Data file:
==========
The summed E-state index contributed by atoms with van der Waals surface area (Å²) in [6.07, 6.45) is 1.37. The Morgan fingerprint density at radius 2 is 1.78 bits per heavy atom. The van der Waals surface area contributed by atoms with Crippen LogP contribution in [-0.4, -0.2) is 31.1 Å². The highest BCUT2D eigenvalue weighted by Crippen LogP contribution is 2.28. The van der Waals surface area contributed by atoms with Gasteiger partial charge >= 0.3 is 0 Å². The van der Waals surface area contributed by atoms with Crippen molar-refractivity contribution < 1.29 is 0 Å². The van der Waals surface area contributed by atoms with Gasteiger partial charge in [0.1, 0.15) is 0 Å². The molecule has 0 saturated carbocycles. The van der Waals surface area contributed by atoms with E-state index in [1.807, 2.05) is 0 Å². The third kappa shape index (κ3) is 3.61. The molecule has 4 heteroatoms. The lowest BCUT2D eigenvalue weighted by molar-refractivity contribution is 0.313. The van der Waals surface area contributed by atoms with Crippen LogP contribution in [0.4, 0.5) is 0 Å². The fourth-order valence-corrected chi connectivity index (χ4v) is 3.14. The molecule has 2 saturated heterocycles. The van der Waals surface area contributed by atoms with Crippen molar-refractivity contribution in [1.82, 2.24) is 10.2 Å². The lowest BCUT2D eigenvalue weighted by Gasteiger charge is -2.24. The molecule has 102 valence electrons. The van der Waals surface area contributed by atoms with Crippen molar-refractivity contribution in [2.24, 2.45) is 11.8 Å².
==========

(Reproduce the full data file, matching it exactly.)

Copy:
The summed E-state index contributed by atoms with van der Waals surface area (Å²) in [6.07, 6.45) is 1.37. The Morgan fingerprint density at radius 2 is 1.78 bits per heavy atom. The van der Waals surface area contributed by atoms with Crippen LogP contribution in [-0.4, -0.2) is 31.1 Å². The highest BCUT2D eigenvalue weighted by Crippen LogP contribution is 2.28. The van der Waals surface area contributed by atoms with Gasteiger partial charge >= 0.3 is 0 Å². The van der Waals surface area contributed by atoms with Crippen molar-refractivity contribution < 1.29 is 0 Å². The van der Waals surface area contributed by atoms with Gasteiger partial charge in [0.1, 0.15) is 0 Å². The molecule has 0 saturated carbocycles. The van der Waals surface area contributed by atoms with E-state index in [1.807, 2.05) is 0 Å². The third kappa shape index (κ3) is 3.61. The molecule has 4 heteroatoms. The lowest BCUT2D eigenvalue weighted by molar-refractivity contribution is 0.313. The van der Waals surface area contributed by atoms with Crippen LogP contribution in [0.4, 0.5) is 0 Å². The fourth-order valence-corrected chi connectivity index (χ4v) is 3.14. The molecule has 2 saturated heterocycles. The van der Waals surface area contributed by atoms with Crippen molar-refractivity contribution in [1.82, 2.24) is 10.2 Å². The lowest BCUT2D eigenvalue weighted by Gasteiger charge is -2.24. The molecule has 102 valence electrons. The van der Waals surface area contributed by atoms with Crippen molar-refractivity contribution in [2.24, 2.45) is 11.8 Å².